Consider the special case when you multiply a sequence by \(1, 1, 1, \ldots\text{.}\) For example, multiply \(1,1,1,\ldots\) by \(1, 2, 3, 4, 5\ldots\text{.}\) The first term is \(1\cdot 1 = 1\text{.}\) Then \(1\cdot 2 + 1 \cdot 1 = 3\text{.}\) Then \(1\cdot 3 + 1\cdot 2 + 1 \cdot 1 = 6\text{.}\) The next term will be 10. We are getting the triangular numbers. More precisely, we get the sequence of partial sums of \(1,2,3,4,5, \ldots\text{.}\) In terms of generating functions, we take \(\frac{1}{1-x}\) (generating \(1,1,1,1,1\ldots\)) and multiply it by \(\frac{1}{(1-x)^2}\) (generating \(1,2,3,4,5,\ldots\)) and this give \(\frac{1}{(1-x)^3}\text{.}\) This should not be a surprise as we found the same generating function for the triangular numbers earlier.

The point is, if you need to find a generating function for the sum of the first \(n\) terms of a particular sequence, and you know the generating function for *that* sequence, you can multiply it by \(\frac{1}{1-x}\text{.}\) To go back from the sequence of partial sums to the original sequence, you look at the sequence of differences. When you get the sequence of differences you end up multiplying by \(1-x\text{,}\) or equivalently, dividing by \(\frac{1}{1-x}\text{.}\) Multiplying by \(\frac{1}{1-x}\) gives partial sums, dividing by \(\frac{1}{1-x}\) gives differences.

## Solving Recurrence Relations with Generating Functions

We conclude with an example of one of the many reasons studying generating functions is helpful. We can use generating functions to solve recurrence relations.

Example \(\PageIndex{6}\)

Solve the recurrence relation \(a_n = 3a_{n-1} - 2a_{n-2}\) with initial conditions \(a_0 = 1\) and \(a_1 = 3\text{.}\)

**Solution**-
We saw in an example above that this recurrence relation gives the sequence \(1, 3, 7, 15, 31, 63, \ldots\) which has generating function \(\dfrac{1}{1 - 3x + 2x^2}\text{.}\) We did this by calling the generating function \(A\) and then computing \(A - 3xA + 2x^2A\) which was just 1, since every other term canceled out.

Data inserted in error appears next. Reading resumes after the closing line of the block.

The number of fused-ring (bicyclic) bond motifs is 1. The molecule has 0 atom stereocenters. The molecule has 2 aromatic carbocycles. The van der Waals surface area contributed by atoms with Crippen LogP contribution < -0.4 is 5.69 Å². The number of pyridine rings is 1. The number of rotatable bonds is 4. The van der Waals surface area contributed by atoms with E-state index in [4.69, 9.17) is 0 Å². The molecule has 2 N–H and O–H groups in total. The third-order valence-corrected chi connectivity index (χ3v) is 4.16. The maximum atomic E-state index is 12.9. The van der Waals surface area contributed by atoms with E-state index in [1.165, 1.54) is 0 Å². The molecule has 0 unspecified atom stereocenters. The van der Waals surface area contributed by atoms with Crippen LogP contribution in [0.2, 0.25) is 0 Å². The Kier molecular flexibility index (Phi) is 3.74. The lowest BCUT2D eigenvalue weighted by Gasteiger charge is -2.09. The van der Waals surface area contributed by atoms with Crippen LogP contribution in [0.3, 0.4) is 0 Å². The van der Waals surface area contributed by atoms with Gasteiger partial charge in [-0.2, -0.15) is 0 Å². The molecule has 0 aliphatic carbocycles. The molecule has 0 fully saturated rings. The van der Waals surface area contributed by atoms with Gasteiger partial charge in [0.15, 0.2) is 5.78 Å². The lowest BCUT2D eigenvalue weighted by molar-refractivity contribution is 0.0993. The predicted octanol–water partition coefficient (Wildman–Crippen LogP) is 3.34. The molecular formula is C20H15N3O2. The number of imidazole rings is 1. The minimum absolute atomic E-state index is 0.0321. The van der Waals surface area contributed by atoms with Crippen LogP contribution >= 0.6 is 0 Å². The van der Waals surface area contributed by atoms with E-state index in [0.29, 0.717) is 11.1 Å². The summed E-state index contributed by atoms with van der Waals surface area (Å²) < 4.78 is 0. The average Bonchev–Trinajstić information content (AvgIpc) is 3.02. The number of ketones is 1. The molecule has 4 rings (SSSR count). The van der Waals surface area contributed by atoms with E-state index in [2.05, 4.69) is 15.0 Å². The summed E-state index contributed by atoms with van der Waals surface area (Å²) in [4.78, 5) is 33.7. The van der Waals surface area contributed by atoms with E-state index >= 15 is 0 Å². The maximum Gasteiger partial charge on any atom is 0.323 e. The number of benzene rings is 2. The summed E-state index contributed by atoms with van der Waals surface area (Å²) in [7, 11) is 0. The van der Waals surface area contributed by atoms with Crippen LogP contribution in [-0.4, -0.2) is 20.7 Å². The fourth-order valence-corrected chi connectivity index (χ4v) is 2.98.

But how does knowing the generating function help us? First, break up the generating function into two simpler ones. For this, we can use partial fraction decomposition. Start by factoring the denominator:

\begin{equation*} \frac{1}{1-3x + 2x^2} = \frac{1}{(1-x)(1-2x)}. \end{equation*}Partial fraction decomposition tells us that we can write this faction as the sum of two fractions (we decompose the given fraction):

\begin{equation*} \frac{1}{(1-x)(1-2x)} = \frac{a}{1-x} + \frac{b}{1-2x} \text{ ~~ for some constants } a \text{ and } b. \end{equation*}To find \(a\) and \(b\) we add the two decomposed fractions using a common denominator. This gives

\begin{equation*} \frac{1}{(1-x)(1-2x)} = \frac{a(1-2x) + b(1-x)}{(1-x)(1-2x)}. \end{equation*}so

\begin{equation*} 1 = a(1-2x) + b(1-x). \end{equation*}This must be true for all values of \(x\text{.}\) If \(x = 1\text{,}\) then the equation becomes \(1 = -a\) so \(a = -1\text{.}\) When \(x = \frac{1}{2}\) we get \(1 = b/2\) so \(b = 2\text{.}\) This tells us that we can decompose the fraction like this:

\begin{equation*} \frac{1}{(1-x)(1-2x)} = \frac{-1}{1-x} + \frac{2}{1-2x}. \end{equation*}This completes the partial fraction decomposition. Notice that these two fractions are generating functions we know. In fact, we should be able to expand each of them.

\begin{equation*} \frac{-1}{1-x} = -1 - x - x^2 -x^3 - x^4 - \cdots \mbox{ which generates } -1, -1, -1, -1, -1, \ldots. \end{equation*} \begin{equation*} \frac{2}{1-2x} = 2 + 4x + 8x^2 + 16x^3 + 32x^4 + \cdots \mbox{ which generates } 2, 4, 8, 16, 32, \ldots. \end{equation*}We can give a closed formula for the \(n\)th term of each of these sequences. The first is just \(a_n = -1\text{.}\) The second is \(a_n = 2^{n+1}\text{.}\) The sequence we are interested in is just the sum of these, so the solution to the recurrence relation is

\begin{equation*} a_n = 2^{n+1} - 1 \end{equation*}

We can now add generating functions to our list of methods for solving recurrence relations.